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Pakistan Hangs 12 For 'Heinous Crimes'


Relatives and volunteers move the body of a convicted militant from the banned Sunni militant group Lashkar-e-Jhangvi (LeJ) from the central jail in Karachi to an ambulance after he was executed in early February, more than a month after Pakistan's unofficial moratorium on capital punishment was lifted.

Pakistan has hanged 12 convicts, the largest number of people executed on the same day since an unofficial moratorium on capital punishment was lifted in December.

An Interior Ministry spokesman said the men put to death on March 17 included not only "terrorists" but convicted murderers and others who committed "heinous crimes."

Prison officials who spoke on condition of anonymity said eight of the convicts were hanged in Punjab Province, while the other two were hanged in the southern city of Karachi.

In Punjab, three murder convicts were executed from the central town of Jhang, two from Rawalpindi near the capital, one from Multan, one from Faisalabad, and one from Gujranwala.

Two other planned executions for March 17 have been stayed by courts due to compromises with the victims' families.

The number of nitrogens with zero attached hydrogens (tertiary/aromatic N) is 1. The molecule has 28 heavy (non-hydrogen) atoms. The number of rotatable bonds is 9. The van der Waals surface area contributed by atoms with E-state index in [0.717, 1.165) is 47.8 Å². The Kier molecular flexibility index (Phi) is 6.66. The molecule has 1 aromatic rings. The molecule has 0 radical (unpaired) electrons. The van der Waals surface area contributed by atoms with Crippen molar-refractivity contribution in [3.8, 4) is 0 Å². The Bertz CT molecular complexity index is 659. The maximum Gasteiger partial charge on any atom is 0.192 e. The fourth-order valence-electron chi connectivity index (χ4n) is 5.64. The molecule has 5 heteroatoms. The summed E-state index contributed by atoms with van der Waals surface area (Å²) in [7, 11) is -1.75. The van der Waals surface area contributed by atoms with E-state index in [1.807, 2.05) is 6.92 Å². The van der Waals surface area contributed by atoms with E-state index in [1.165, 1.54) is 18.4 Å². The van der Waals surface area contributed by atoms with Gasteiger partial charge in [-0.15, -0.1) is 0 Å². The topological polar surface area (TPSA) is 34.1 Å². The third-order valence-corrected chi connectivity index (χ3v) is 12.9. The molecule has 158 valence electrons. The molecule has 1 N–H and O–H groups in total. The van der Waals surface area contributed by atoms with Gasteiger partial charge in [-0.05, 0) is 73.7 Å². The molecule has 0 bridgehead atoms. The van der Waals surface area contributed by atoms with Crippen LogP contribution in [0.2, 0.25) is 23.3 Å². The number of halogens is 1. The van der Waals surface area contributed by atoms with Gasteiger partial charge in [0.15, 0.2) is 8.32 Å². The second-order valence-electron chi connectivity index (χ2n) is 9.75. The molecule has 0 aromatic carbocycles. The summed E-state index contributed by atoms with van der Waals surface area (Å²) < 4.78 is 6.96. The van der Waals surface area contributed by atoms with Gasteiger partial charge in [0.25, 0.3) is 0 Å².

Prime Minister Nawaz Sharif lifted a de facto moratorium on capital punishment on December 17, a day after Pakistani Taliban gunmen attacked a school and killed more than 150 people, most of them children.

Twenty-seven people have been hanged since then, most of them convicted as militants involved in terrorist crimes.

However, last week it emerged that officials have quietly widened the policy to include all prisoners on death row whose appeals have been rejected.

Human rights group Amnesty International estimates that Pakistan has more than 8,000 prisoners on death row, most of whom have exhausted the appeals process.

Rights campaigners have been highly critical of the death penalty, citing problematic convictions in Pakistan's criminal justice system, which they say is riddled with widespread police torture and unfair trials.

The European Union has also raised the issue of capital punishment with Pakistan's authorities -- in particular, the case of one man who was condemned to death as a teenager.

Lars-Gunnar Wigemark, the head of the EU delegation to Pakistan, said on March 17 that "executing a person who committed a crime when he was underage is in violation of international law."

"We do not believe that the death penalty is a deterrent,” he added. “We are furthermore concerned with possible miscarriages of justice."

The EU granted Pakistan the much coveted GSP+ (generalized system of preferences) status in 2014, giving Islamabad access to highly favorable trade tariffs, conditional on Pakistan enacting certain commitments on human rights.

With reporting by Reuters and Geo TV
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